What the hell — they had the perfect ending and they uncharacteristically bungled it! Alexander had gotten the botulism sample at the university.  There was even BEAT TECH graffiti on the blackboard [3].  He could have disposed of the body properly for $160, but the cheap bastard handed her body over to the same institution where he purloined the poison in his Parker pen.  That same young scientist should have taught an autopsy class and discovered the botulism matched the strain in his lab.[2]  Thus Alexander’s cheapness would have been his undoing.

ahpcheapis34This was such a good episode that the last minute fumble is not a deal-breaker.  The performances are uniformly great.  Dennis Day as Alexander was believably prim and parsimonious.  Alice Backes was almost too good as Jennifer.  She had a sly delivery, an interest-ing angular beauty and a smile that cut through the jokes.  She could have been the standard AHP cookie-cutter shrewish wife, but turned the part into a real person.  The thugs were appropriately menacing and even kind of textured characters.  Their mugs sold the menace, but their deeds and manners showed more depth.  The chemist was a dead-ringer for Bunsen Honeydew, and you can’t go wrong with that.

The script was also a winner.  There were actual jokes, not just a reveal followed by a jaunty musical stinger.  All in almost all, a most wonderful time-slot of the year.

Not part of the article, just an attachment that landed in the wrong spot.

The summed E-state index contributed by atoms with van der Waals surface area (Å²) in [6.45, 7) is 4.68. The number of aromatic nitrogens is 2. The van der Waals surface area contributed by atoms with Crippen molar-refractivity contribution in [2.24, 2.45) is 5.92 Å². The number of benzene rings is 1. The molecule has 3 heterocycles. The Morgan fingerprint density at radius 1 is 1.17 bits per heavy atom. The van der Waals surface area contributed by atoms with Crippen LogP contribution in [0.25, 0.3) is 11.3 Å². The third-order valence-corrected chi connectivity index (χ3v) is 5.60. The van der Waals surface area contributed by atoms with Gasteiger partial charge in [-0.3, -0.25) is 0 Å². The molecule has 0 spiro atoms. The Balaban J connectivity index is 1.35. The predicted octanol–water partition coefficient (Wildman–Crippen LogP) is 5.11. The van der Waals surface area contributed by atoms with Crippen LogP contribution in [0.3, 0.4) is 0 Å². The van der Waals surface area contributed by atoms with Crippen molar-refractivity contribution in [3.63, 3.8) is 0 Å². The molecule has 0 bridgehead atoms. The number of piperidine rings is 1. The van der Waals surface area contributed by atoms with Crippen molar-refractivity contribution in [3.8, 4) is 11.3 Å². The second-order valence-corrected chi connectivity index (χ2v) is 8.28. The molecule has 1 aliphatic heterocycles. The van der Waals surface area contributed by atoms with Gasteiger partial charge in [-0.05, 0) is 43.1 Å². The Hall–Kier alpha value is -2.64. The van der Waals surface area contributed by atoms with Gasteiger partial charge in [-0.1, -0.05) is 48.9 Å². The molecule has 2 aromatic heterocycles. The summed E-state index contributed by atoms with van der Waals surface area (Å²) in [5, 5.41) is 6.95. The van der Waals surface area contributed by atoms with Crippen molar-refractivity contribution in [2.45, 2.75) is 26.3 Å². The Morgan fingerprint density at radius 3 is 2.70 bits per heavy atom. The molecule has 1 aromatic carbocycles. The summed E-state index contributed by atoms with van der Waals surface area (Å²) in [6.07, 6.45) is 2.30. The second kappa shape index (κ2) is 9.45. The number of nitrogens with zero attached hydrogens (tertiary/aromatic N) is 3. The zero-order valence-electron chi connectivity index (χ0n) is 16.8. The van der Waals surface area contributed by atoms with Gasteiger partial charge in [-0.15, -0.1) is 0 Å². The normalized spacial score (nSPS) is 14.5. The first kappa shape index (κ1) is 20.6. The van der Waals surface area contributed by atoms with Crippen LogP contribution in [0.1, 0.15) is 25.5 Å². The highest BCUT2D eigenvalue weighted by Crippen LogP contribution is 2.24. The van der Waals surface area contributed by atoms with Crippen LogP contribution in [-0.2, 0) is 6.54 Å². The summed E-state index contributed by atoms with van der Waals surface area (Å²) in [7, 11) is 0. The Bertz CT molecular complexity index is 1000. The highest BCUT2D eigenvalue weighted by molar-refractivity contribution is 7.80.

Post-Post:

  • [1] $270k in 2016 dollars.
  • [2] As always, Alfred Hitchcock assures us in the epilogue that Alexander was caught.  He still never makes the connection to the university, though.
  • [3] Home of the world renowned VISITORS.
  • AHP Deathwatch:  No survivors.
  • Title Analysis:  OK, we get it — he’s cheap.  I don’t really get the title.
  • A rare bit of 1950’s meta:  The hitman refers to the famous Lamb to the Slaughter episode of AHP which is, naturally, unavailable on Hulu.
  • OK, not really a Christmas episode, but it was mentioned.

Alfred Hitchcock Presents – The Kind Waitress (03/29/59)

ahpkindwaitress22Thelma the Waitress is worried that Mrs. Mannerheim is late for dinner. The elderly Mrs. M strolls in wearing a dead fox around her neck which was the style at the time.  She confides in Thelma that she never takes the medicine the doctor gives her, which probably explains her longevity. “When the time comes, the Lord will take me.  Medicine won’t help.”

Mrs. M asks her to sit down for a chat.  She asks Thelma about her living arrangements at the rooming house (“crummy, but cheap”), and confesses that she is very sick.  Apparently having never seen AHP, Mrs. M tells Thelma that she has put her in her will.  After Mrs. M’s death, she will be able to quit this job, and move into a nice apartment. That’s all well and good, but can I get some water over here?